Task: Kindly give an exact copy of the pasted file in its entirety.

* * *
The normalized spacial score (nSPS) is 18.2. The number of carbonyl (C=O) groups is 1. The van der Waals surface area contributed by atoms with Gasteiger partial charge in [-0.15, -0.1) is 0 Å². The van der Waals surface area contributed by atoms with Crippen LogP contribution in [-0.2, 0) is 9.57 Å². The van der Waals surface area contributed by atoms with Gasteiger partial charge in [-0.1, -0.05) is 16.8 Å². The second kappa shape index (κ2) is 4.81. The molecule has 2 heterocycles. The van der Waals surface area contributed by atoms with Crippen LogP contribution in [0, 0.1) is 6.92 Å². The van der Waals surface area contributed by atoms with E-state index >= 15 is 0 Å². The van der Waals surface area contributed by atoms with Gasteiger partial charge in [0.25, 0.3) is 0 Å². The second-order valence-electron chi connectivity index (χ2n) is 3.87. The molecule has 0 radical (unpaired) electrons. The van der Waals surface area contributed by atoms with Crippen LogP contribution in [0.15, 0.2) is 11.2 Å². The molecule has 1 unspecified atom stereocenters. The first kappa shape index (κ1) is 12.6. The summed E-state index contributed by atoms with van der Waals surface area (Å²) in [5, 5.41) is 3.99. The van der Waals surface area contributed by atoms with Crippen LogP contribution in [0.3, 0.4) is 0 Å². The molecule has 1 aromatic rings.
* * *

The normalized spacial score (nSPS) is 18.2. The number of carbonyl (C=O) groups is 1. The van der Waals surface area contributed by atoms with Gasteiger partial charge in [-0.15, -0.1) is 0 Å². The van der Waals surface area contributed by atoms with Crippen LogP contribution in [-0.2, 0) is 9.57 Å². The van der Waals surface area contributed by atoms with Gasteiger partial charge in [-0.1, -0.05) is 16.8 Å². The second kappa shape index (κ2) is 4.81. The molecule has 2 heterocycles. The van der Waals surface area contributed by atoms with Crippen LogP contribution in [0, 0.1) is 6.92 Å². The van der Waals surface area contributed by atoms with E-state index >= 15 is 0 Å². The van der Waals surface area contributed by atoms with Gasteiger partial charge in [0.25, 0.3) is 0 Å². The second-order valence-electron chi connectivity index (χ2n) is 3.87. The molecule has 0 radical (unpaired) electrons. The van der Waals surface area contributed by atoms with Crippen LogP contribution in [0.15, 0.2) is 11.2 Å². The molecule has 1 unspecified atom stereocenters. The first kappa shape index (κ1) is 12.6. The summed E-state index contributed by atoms with van der Waals surface area (Å²) in [5, 5.41) is 3.99. The van der Waals surface area contributed by atoms with Crippen LogP contribution in [0.3, 0.4) is 0 Å². The molecule has 1 aromatic rings.